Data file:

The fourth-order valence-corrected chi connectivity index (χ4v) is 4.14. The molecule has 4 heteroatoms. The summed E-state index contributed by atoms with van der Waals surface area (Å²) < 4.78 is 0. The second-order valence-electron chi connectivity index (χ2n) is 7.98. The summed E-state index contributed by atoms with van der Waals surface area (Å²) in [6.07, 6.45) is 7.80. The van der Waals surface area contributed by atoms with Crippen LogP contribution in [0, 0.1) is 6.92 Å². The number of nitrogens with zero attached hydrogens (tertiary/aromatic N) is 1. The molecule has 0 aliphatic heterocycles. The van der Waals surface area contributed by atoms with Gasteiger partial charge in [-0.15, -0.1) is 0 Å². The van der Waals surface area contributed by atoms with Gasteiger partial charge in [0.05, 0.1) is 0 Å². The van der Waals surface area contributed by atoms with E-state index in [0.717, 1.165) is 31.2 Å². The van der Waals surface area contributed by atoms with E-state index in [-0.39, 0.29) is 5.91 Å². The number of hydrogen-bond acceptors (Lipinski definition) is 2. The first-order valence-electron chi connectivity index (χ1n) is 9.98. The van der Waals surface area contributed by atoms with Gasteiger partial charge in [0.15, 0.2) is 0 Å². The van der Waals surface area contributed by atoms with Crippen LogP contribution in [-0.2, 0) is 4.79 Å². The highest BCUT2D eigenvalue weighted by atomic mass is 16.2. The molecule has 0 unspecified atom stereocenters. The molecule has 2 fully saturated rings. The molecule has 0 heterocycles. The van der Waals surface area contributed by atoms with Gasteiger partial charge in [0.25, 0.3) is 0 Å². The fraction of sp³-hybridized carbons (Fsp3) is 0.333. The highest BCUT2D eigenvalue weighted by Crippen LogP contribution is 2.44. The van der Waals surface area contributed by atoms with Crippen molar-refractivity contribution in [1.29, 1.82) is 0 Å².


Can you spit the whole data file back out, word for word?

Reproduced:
The fourth-order valence-corrected chi connectivity index (χ4v) is 4.14. The molecule has 4 heteroatoms. The summed E-state index contributed by atoms with van der Waals surface area (Å²) < 4.78 is 0. The second-order valence-electron chi connectivity index (χ2n) is 7.98. The summed E-state index contributed by atoms with van der Waals surface area (Å²) in [6.07, 6.45) is 7.80. The van der Waals surface area contributed by atoms with Crippen LogP contribution in [0, 0.1) is 6.92 Å². The number of nitrogens with zero attached hydrogens (tertiary/aromatic N) is 1. The molecule has 0 aliphatic heterocycles. The van der Waals surface area contributed by atoms with Gasteiger partial charge in [-0.15, -0.1) is 0 Å². The van der Waals surface area contributed by atoms with Gasteiger partial charge in [0.05, 0.1) is 0 Å². The van der Waals surface area contributed by atoms with E-state index in [0.717, 1.165) is 31.2 Å². The van der Waals surface area contributed by atoms with E-state index in [-0.39, 0.29) is 5.91 Å². The number of hydrogen-bond acceptors (Lipinski definition) is 2. The first-order valence-electron chi connectivity index (χ1n) is 9.98. The van der Waals surface area contributed by atoms with Gasteiger partial charge in [0.15, 0.2) is 0 Å². The van der Waals surface area contributed by atoms with Crippen LogP contribution in [-0.2, 0) is 4.79 Å². The highest BCUT2D eigenvalue weighted by atomic mass is 16.2. The molecule has 0 unspecified atom stereocenters. The molecule has 2 fully saturated rings. The molecule has 0 heterocycles. The van der Waals surface area contributed by atoms with Gasteiger partial charge in [0.25, 0.3) is 0 Å². The fraction of sp³-hybridized carbons (Fsp3) is 0.333. The highest BCUT2D eigenvalue weighted by Crippen LogP contribution is 2.44. The van der Waals surface area contributed by atoms with Crippen molar-refractivity contribution in [1.29, 1.82) is 0 Å².